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Moderna is now testing its COVID-19 vaccine on kids. Here’s everything you need to know.

Pediatricians say children should not be left behind when studying how well a vaccine works. (CDC/)

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Kids are now receiving their first doses of Moderna’s COVID-19 vaccine, as the company begins phases two and three of their new vaccine trials.

About 6,750 healthy children aged 6 months to 11 years will take part in this two-part 14-month study, dubbed KidCove. In the first segment, each child will receive two shots spaced out by 28 days—the same regimen that was first tested in adults last year—but they will receive doses of either 50 or 100 micrograms each. Children under the age of two will receive shots that are either 25, 50, or 100 micrograms. Adult doses are 100 micrograms, for both the initial shot and the booster.

The first part of the study will inform which dosing size will be used in the second part, where those children will either receive the vaccine or a placebo.

In addition to the shots, the study will involve regular telemedicine check-ins, and will require the kids and their parents to log any daily symptoms into a smartphone app.

“This pediatric study will help us assess the potential safety and immunogenicity of our COVID-19 vaccine candidate in this important younger age population,” Moderna’s Chief Executive Officer, Stéphane Bancel, said in the company’s news release.

Immunogenicity, which is one of the main goals of the study, is different from efficacy, the goal of the original adult studies. Rather, it studies the type of immune response the vaccine provides and how well it works over time.

Pediatricians have been urging officials that even though they’re a segment of the population less affected by Sars-CoV-2, children should not be left behind when studying how well a vaccine works.

[Related: How to prepare for getting the COVID-19 vaccine]

In a letter to the White House last month, Lee Savio Beers, the president of the American Academy of Pediatrics (AAP) wrote that “having a COVID-19 vaccine available for children is essential for our nation to end the pandemic” and that “we must make sure that vaccine trials in children are equitable and include those at increased risk who could most benefit from a vaccine, particularly Black and Latinx children.”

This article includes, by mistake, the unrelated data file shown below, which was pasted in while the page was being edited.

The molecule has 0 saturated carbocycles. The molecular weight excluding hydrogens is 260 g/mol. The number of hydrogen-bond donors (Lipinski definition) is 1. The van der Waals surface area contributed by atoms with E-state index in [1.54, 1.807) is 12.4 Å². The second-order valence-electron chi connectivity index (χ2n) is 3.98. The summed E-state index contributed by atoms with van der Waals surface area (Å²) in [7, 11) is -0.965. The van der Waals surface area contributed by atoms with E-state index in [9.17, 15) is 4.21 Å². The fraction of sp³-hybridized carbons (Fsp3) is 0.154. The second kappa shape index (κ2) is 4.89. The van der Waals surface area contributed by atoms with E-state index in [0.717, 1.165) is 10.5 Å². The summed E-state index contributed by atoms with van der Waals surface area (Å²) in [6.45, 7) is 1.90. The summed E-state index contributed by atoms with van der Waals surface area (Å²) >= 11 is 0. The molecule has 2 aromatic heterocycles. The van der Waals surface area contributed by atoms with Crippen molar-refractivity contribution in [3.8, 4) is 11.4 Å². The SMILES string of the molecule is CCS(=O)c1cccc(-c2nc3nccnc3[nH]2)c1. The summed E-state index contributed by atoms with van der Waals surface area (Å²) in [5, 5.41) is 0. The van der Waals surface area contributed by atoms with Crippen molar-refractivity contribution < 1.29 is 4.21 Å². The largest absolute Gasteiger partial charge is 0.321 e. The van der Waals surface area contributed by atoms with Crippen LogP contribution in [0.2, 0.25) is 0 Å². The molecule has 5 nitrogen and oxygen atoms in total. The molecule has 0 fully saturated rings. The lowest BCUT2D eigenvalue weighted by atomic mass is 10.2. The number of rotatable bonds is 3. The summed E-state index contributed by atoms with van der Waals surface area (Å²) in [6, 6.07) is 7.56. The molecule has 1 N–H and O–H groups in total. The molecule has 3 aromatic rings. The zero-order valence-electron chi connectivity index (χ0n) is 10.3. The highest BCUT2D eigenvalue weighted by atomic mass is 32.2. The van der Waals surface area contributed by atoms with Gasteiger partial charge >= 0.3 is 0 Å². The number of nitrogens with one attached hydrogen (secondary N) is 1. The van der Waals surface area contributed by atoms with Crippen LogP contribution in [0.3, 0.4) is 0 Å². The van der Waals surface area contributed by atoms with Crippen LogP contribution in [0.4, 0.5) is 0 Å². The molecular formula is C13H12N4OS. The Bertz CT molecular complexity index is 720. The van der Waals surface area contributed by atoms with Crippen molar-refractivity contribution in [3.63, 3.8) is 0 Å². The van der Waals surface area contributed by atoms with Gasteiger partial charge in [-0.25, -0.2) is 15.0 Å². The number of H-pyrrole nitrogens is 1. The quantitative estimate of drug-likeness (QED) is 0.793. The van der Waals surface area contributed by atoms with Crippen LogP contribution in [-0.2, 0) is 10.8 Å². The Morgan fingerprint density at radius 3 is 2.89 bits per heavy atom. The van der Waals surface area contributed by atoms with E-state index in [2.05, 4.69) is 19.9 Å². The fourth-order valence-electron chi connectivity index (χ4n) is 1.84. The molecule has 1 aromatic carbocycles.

According to AAP data, more than 3.2 million children have been infected by Sars-CoV-2 in the U.S., and at least 266 have died.

Moderna gave their vaccine to adolescents aged 12-17 in a phase 3 clinical trial back in December. Those trial results are expected to come in quickly, by the end of the summer, giving parents an optimistic outlook for their teens to return to school in the fall. Given that the study in younger kids will still be underway, children under 12 are not likely to be vaccinated until 2022.

“The reason for that is…you do need to be a little more cautious in progressing and working down dose levels to find the right dose,” Stephen Hoge, the president of Moderna said on the Today Show. Things like sensitivity and side effects will be scrutinized more carefully in younger kids especially, and so naturally these trials will take a little longer.

Other companies are also on the move to test their COVID-19 vaccines in children. Right now, Pfizer and BioNTech are doing trials in children ages 12 to 15, and are currently planning their next trials on younger kids. AstraZeneca began testing its vaccine in kids aged 6 and older in the UK and Europe a month ago, and The New York Times reported that Johnson & Johnson will also be rolling out trials in older and then younger children.

Children under age 18 make up about a fourth of the US population, so ensuring the vaccines are safe and effective for them will be crucial as we continue to make our way out of the pandemic.

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